List of Texas Revolution battles

When General Santa Anna changed the constitution and began operating as a dictator, Federalists throughout the country revolted; in Texas, an armed uprising began on October 2, 1835, when settlers refused to return a small cannon to Mexican troops. This Battle of Gonzales ended with Mexican troops retreating empty-handed to San Antonio de Bexar (now the U.S. city of San Antonio, Texas). Emboldened by their victory, the Texans formed a volunteer army. A small force of Texans traveled down the Texas coastline, defeating Mexican troops at Goliad and at Fort Lipantitlán. The majority of the Texan troops followed General Sam Houston where they initiated a siege of the Mexican garrison. After victories in several skirmishes, including the Battle of Concepción and the Grass Fight, the Texans attacked Bexar. After several days of fighting, the Siege of Bexar ended with the surrender of the Mexican general.

Many Texans believed the war was now over, and the majority of the settlers returned to their homes. The remaining troops were garrisoned at the Alamo Mission in Bexar and at Presidio La Bahia in Goliad. In early January, a large number of the remaining soldiers, most of them adventurers recently arrived from the United States, began clamoring to invade Mexico. Colonel Frank W. Johnson and Dr. James Grant began preparing to attack Matamoros. Even before Cos's defeat, Santa Anna had been making plans to retake Texas. In January, he led the "Army of Operations in Texas" towards the rebellious territory. At the Rio Grande, the army divided; Santa Anna led the bulk of the troops toward Bexar, where he laid siege to the Alamo. The remaining troops, under General Jose de Urrea, traveled up the coastline, easily defeating Johnson and Grant at the battles of San Patricio and Agua Dulce.

News of these first Mexican victories cheered the Mexican force gathered at Bexar. On March 6, Santa Anna ordered an assault on the Alamo; all but a few of the defenders were killed. A woman, the wife of an Alamo defender, her baby, and a slave of an Alamo defender were released to tell Sam Houston what had happened. The youngest person in the Alamo was 16 years old. They were told to say that everyone would either surrender or die.

News of the Texan defeat and approach of the Mexican army terrified the settlers; in an event later known as the Runaway Scrape, settlers, the Texas government, and the remnants of the Texan army under the command of Sam Houston fled east, away from the approaching army. Houston ordered Colonel James Fannin to abandon Goliad and join his retreat. However, Fannin delayed his departure and sent a quarter of his troops to help evacuate the settlers at Refugio. Centralist forces in the area were stronger than the Texans expected at Refugio and defeated them. After receiving word of the defeat, Fannin finally began his retreat. His men were quickly overtaken and surrounded by Mexican soldiers. Fannin fought courageously at the Battle of Coleto, but was forced to surrender. He and his 300 men were taken prisoner, but just days later were executed in the Goliad Massacre.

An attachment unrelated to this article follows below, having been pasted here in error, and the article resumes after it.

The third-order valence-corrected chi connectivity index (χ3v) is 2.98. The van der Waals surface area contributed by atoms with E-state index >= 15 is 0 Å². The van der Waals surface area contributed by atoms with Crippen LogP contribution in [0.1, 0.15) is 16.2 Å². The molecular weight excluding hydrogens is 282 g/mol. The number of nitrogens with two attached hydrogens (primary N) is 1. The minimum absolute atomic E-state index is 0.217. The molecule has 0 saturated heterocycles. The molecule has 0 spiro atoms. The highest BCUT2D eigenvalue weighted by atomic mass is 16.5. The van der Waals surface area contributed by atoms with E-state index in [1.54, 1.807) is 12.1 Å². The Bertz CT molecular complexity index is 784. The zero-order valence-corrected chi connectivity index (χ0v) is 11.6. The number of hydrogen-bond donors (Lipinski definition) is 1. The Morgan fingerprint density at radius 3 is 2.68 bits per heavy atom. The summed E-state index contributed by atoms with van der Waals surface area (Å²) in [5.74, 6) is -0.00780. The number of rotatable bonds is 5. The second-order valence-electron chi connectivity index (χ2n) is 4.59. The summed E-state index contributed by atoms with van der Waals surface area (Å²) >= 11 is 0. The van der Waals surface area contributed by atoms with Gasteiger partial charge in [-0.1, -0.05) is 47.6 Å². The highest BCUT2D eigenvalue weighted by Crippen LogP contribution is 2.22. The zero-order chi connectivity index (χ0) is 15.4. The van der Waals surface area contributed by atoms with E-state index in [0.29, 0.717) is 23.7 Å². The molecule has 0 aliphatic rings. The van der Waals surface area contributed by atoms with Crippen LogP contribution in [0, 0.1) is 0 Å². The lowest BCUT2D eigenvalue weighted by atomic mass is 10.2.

The only remaining Texan troops were those retreating with Houston. After learning that Santa Anna had again divided his forces, Houston ordered an attack on April 21, 1836. Crying "Remember the Alamo" and "Remember Goliad", the Texans showed little mercy during the Battle of San Jacinto. Santa Anna was captured in hiding the following day and he ordered his army to return to Mexico, ending the Texas Revolution.

(M) – Mexican victory
(T) – Texan victory
Battle Location Date(s) Engagement remarks Victor
Battle of Gonzales Gonzales October 2, 1835 This battle resulted in the first casualties of the Texas Revolution. One Mexican soldier killed. T
Battle of Goliad Goliad October 10, 1835 Texans captured Presidio La Bahia, blocking the Mexican Army in Texas from accessing the primary Texas port of Copano.[1] One Texan was wounded,[2] and estimates of Mexican casualties range from one to three soldiers killed and from three to seven wounded.[3][4] T
Battle of Concepción San Antonio de Bexar October 28, 1835 In the last offensive ordered by General Martin Perfecto de Cos during the Texas Revolution, Mexican soldiers surprised a Texan force camped near Mission Concepción.[5] The Texans repulsed several attacks with what historian Alwyn Barr described as "able leadership, a strong position, and greater firepower".[6] One Texan was injured, and Richard Andrews became the first Texan soldier to die in battle.[6] Between 14 and 76 Mexican soldiers were killed.[6][7] Historian Stephen Hardin believes that "the relative ease of the victory at Concepción instilled in the Texans a reliance on their long rifles and a contempt for their enemies",[8] which may have led to the later Texan defeat at Coleto.[9] T